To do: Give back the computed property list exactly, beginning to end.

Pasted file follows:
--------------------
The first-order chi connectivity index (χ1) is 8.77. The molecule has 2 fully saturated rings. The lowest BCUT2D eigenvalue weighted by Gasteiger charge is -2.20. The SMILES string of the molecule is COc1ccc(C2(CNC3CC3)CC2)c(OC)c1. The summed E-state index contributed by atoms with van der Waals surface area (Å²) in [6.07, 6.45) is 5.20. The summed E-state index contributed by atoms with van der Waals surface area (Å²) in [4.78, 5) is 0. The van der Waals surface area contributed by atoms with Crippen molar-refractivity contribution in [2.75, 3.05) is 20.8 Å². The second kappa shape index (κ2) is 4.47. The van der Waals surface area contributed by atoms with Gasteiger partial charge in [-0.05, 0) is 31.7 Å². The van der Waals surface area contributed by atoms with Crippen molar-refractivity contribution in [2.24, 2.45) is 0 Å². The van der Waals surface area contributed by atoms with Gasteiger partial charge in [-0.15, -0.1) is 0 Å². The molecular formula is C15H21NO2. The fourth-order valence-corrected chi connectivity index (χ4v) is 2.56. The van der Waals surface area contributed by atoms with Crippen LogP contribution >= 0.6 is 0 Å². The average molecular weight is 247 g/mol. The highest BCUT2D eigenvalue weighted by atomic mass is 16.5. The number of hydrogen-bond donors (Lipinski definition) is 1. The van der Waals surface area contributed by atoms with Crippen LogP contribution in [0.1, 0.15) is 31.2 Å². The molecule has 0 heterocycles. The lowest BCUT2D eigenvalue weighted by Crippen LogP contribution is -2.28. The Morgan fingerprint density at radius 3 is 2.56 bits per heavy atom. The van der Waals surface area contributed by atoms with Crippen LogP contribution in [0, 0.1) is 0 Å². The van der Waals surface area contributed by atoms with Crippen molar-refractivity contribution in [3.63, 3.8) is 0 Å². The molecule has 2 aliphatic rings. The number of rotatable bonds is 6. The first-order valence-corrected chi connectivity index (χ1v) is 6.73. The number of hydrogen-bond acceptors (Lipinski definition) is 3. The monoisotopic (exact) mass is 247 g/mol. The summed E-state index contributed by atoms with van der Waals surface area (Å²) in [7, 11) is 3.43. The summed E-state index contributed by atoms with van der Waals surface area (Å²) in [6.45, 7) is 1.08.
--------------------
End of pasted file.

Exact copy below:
The first-order chi connectivity index (χ1) is 8.77. The molecule has 2 fully saturated rings. The lowest BCUT2D eigenvalue weighted by Gasteiger charge is -2.20. The SMILES string of the molecule is COc1ccc(C2(CNC3CC3)CC2)c(OC)c1. The summed E-state index contributed by atoms with van der Waals surface area (Å²) in [6.07, 6.45) is 5.20. The summed E-state index contributed by atoms with van der Waals surface area (Å²) in [4.78, 5) is 0. The van der Waals surface area contributed by atoms with Crippen molar-refractivity contribution in [2.75, 3.05) is 20.8 Å². The second kappa shape index (κ2) is 4.47. The van der Waals surface area contributed by atoms with Gasteiger partial charge in [-0.05, 0) is 31.7 Å². The van der Waals surface area contributed by atoms with Crippen molar-refractivity contribution in [2.24, 2.45) is 0 Å². The van der Waals surface area contributed by atoms with Gasteiger partial charge in [-0.15, -0.1) is 0 Å². The molecular formula is C15H21NO2. The fourth-order valence-corrected chi connectivity index (χ4v) is 2.56. The van der Waals surface area contributed by atoms with Crippen LogP contribution >= 0.6 is 0 Å². The average molecular weight is 247 g/mol. The highest BCUT2D eigenvalue weighted by atomic mass is 16.5. The number of hydrogen-bond donors (Lipinski definition) is 1. The van der Waals surface area contributed by atoms with Crippen LogP contribution in [0.1, 0.15) is 31.2 Å². The molecule has 0 heterocycles. The lowest BCUT2D eigenvalue weighted by Crippen LogP contribution is -2.28. The Morgan fingerprint density at radius 3 is 2.56 bits per heavy atom. The van der Waals surface area contributed by atoms with Crippen LogP contribution in [0, 0.1) is 0 Å². The van der Waals surface area contributed by atoms with Crippen molar-refractivity contribution in [3.63, 3.8) is 0 Å². The molecule has 2 aliphatic rings. The number of rotatable bonds is 6. The first-order valence-corrected chi connectivity index (χ1v) is 6.73. The number of hydrogen-bond acceptors (Lipinski definition) is 3. The monoisotopic (exact) mass is 247 g/mol. The summed E-state index contributed by atoms with van der Waals surface area (Å²) in [7, 11) is 3.43. The summed E-state index contributed by atoms with van der Waals surface area (Å²) in [6.45, 7) is 1.08.